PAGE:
Industrial production growth rate World Ranking: 29
8% (2010 est.)

Electricity - production World Ranking: 79
14.98 billion kWh (2008 est.)

Electricity - consumption World Ranking: 88
10.18 billion kWh (2008 est.)

Electricity - exports
11.21 billion kWh (2008 est.)

Electricity - imports
3.436 billion kWh (2008 est.)

Oil - production World Ranking: 204
0 bbl/day (2010 est.)

Oil - consumption World Ranking: 135
17,000 bbl/day (2010 est.)

Oil - exports World Ranking: 181
0 bbl/day (2009 est.)

Oil - imports World Ranking: 131
14,540 bbl/day (2009 est.)

Oil - proved reserves World Ranking: 168
0 bbl (1 January 2011 est.)

Natural gas - production World Ranking: 52
3.6 billion cu m (2009 est.)

Natural gas - consumption World Ranking: 104
100 million cu m (2009 est.)

Natural gas - exports World Ranking: 31
3.5 billion cu m (2009 est.)

Natural gas - imports World Ranking: 97
0 cu m (2009 est.)

Natural gas - proved reserves World Ranking: 52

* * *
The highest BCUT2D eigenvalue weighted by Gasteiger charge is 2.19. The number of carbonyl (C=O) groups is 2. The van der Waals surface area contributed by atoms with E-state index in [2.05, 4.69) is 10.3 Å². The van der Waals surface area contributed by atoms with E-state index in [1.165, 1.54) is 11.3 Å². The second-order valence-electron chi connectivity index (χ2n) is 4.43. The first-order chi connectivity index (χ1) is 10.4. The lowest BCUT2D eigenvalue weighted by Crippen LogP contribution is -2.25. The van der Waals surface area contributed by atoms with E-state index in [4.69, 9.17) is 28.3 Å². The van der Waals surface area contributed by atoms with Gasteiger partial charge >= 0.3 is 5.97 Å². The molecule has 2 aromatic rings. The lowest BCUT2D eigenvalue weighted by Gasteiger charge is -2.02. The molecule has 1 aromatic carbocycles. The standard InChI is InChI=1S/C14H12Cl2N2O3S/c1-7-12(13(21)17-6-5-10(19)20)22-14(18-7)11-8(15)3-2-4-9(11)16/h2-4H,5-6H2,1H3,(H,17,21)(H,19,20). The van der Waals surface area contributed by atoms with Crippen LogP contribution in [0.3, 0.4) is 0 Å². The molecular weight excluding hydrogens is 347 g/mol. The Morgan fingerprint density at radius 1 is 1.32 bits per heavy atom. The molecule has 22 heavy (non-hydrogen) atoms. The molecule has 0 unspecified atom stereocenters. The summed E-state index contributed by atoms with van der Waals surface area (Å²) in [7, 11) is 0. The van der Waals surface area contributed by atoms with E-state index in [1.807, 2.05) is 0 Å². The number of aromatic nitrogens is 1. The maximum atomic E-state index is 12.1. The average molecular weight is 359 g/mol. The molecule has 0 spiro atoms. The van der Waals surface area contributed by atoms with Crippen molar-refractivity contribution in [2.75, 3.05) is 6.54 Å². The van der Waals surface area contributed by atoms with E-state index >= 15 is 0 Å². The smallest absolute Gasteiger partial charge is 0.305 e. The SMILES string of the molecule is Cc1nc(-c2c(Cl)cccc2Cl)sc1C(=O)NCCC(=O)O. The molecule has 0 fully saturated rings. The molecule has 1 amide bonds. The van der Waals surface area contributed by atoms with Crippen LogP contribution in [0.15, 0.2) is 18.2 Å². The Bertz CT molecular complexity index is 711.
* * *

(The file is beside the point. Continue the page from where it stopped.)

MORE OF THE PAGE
127.4 billion cu m (1 January 2011 est.)

Current account balance World Ranking: 132
-$1.422 billion (2011 est.)
-$1.113 billion (2010 est.)

Exports World Ranking: 128
$2.649 billion (2011 est.)
$2.333 billion (2010 est.)

Exports - commodities
Aluminum, prawns, cashews, cotton, sugar, citrus, timber; bulk electricity

Exports - partners
Belgium 17.8%, South Africa 17.4%, Italy 13.9%, Spain 10%, China 7.7% (2011)

Imports World Ranking: 134
$4.029 billion (2011 est.)
$3.512 billion (2010 est.)

Imports - commodities
Machinery and equipment, vehicles, fuel, chemicals, metal products, foodstuffs, textiles

Imports - partners
South Africa 22.1%, China 12.4%, India 9.1%, US 8%, Australia 7.4%, Portugal 5.4% (2011)

Reserves of foreign exchange and gold World Ranking: 113
$2.469 billion (31 December 2011 est.)
$2.159 billion (31 December 2010 est.)

Debt - external World Ranking: 124
$4.32 billion (31 December 2011 est.)
$3.804 billion (31 December 2010 est.)

Exchange rates
Meticais (MZM) per US dollar -
29.068 (2011 est.)
33.96 (2010 est.)
26.28 (2009)
24.125 (2008)
26.264 (2007)

Fiscal year
Calendar year


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  Mozambique (Maputo):


  GPS points from Mozambique (Maputo)

Magula Provincia De Gaza

Rio Netaquir Mozambique (general)

Lago Idina Provincia De Cabo Delgado

Rio Naquali Provincia De Zambezia

Mala Provincia De Zambezia

Macabula Maputo

Francisco Provincia De Gaza

Manana Provincia De Zambezia